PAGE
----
I used to live with an 85-year-old woman. She hurt herself and had to go to physical therapy to rebuild strength in her legs. The physical therapist strapped a half-pound ankle weight on her and had her do leg lifts with it. As she improved, the therapist increased the weight of the ankle weight to one pound. My roommate struggled, but trusted that her therapist knew what was best and lifted the additional half of a pound. As she further improved, the therapist increased her from a one pound to a two-pound ankle weight. my roommate tried her best, but the additional pound proved too much for her little 85-year-old body and she re-injured herself. She had to start over again, a frustrating reality for anyone in physical therapy.
I have a couple of problems with this situation as well as corresponding solutions:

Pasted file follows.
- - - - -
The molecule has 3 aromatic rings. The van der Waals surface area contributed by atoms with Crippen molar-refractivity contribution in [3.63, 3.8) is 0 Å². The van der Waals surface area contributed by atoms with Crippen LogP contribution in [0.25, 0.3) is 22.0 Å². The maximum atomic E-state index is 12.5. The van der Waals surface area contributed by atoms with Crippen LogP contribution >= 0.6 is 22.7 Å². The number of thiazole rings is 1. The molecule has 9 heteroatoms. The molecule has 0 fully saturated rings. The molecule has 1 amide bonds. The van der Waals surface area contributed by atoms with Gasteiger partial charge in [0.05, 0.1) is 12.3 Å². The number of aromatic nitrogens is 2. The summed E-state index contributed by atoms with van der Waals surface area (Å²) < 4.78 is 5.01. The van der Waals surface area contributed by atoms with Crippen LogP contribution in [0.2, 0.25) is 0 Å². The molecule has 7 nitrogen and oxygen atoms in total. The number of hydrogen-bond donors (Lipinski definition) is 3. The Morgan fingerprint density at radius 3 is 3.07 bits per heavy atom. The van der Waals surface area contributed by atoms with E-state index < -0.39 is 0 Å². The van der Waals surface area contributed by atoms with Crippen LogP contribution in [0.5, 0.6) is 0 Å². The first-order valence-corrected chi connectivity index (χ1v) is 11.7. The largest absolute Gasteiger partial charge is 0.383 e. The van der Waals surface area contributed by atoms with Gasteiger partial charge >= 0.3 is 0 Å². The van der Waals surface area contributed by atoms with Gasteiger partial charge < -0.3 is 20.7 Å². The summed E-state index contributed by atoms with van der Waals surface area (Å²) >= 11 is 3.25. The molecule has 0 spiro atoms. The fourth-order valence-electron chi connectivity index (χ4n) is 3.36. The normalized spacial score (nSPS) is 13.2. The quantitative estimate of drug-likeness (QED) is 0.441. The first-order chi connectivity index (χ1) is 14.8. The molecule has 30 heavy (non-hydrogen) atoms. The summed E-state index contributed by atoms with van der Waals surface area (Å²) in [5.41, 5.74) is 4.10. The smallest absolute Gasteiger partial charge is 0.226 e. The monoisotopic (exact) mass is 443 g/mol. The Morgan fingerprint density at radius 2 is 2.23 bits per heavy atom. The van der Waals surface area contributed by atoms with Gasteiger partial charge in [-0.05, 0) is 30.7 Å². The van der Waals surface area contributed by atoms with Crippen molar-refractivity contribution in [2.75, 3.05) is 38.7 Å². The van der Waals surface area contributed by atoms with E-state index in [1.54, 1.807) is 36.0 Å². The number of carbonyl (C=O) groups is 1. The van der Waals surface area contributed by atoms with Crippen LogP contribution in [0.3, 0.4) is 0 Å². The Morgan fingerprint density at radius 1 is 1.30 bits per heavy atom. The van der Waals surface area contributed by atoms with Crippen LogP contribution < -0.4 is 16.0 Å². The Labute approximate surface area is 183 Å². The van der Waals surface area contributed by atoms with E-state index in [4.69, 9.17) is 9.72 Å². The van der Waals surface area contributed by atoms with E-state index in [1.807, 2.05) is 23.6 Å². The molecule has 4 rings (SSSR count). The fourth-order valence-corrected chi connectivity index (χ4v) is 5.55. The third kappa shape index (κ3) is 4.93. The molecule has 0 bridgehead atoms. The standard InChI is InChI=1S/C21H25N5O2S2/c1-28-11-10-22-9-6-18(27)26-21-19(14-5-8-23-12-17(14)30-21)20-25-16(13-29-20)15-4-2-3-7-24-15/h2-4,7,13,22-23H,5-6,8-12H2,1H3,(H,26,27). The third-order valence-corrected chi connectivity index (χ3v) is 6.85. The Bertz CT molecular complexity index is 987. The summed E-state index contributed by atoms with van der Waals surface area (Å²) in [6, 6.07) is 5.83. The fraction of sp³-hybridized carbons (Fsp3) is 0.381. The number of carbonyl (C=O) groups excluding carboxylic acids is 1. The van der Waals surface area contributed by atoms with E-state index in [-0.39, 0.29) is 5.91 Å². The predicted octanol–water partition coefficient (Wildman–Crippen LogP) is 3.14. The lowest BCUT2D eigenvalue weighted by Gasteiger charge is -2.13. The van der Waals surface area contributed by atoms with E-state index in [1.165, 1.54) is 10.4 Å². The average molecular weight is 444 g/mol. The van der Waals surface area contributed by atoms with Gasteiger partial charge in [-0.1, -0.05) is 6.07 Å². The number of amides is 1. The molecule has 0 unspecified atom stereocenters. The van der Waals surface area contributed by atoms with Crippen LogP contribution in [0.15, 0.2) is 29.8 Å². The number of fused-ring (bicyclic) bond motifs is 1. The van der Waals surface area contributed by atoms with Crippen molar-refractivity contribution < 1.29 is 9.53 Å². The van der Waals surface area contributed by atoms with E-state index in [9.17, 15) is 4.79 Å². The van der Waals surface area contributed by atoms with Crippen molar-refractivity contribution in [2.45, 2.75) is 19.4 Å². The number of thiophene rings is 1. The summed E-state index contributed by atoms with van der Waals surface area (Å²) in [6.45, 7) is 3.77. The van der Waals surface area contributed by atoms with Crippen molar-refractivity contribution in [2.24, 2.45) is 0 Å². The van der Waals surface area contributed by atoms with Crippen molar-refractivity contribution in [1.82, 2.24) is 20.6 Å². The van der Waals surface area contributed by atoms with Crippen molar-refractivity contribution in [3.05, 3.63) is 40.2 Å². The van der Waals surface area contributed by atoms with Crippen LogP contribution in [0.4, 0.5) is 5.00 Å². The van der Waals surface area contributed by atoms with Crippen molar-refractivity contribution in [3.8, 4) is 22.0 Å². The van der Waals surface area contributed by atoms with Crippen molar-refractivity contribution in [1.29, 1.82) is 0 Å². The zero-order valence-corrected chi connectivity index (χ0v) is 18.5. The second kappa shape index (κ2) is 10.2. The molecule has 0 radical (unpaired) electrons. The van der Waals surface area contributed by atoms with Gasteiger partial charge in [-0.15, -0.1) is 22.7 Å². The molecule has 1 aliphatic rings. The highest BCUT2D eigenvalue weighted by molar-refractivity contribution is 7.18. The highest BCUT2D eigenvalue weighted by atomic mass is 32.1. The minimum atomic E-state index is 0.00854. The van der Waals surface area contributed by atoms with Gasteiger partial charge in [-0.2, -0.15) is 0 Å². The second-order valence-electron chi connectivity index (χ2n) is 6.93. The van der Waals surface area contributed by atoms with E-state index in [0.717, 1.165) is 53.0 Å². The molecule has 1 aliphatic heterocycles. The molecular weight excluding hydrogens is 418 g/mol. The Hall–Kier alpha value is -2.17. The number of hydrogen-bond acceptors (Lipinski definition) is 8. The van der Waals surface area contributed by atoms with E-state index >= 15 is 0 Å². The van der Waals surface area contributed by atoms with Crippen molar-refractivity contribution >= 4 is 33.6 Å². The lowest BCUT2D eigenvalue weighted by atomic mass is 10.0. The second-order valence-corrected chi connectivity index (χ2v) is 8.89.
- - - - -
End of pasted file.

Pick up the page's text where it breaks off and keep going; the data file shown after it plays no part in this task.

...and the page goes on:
1. How often does an 85-year-old woman need to sit in a chair and lift her foot straight up until it is even with her knee with added weight? How practical / functional is that really?
Solution: Why not have her doing real-life movements – those things she does in her day-to-day life? Things like walking around, squatting down to pick something up, etc. And if you want to increase the weight on her so she is building muscle, add a Hyper Vest PRO so weight can be added in very small increments. This also eliminates the use of weights on the joints and instead holds it on the torso.
2. Doesn’t a whole pound seem like a large increase? Especially at her age and strength level?
Solution: The Hyper Vest PRO weights are only one seventh of a pound each. The original purpose for this was so the weights would be small enough to conform to and move with the body (think chainmail). The added benefit is that the wearer can add very small increments of weight without doing too much too fast.
What are some ways you can see an adjustable weight vest being of great benefit to you?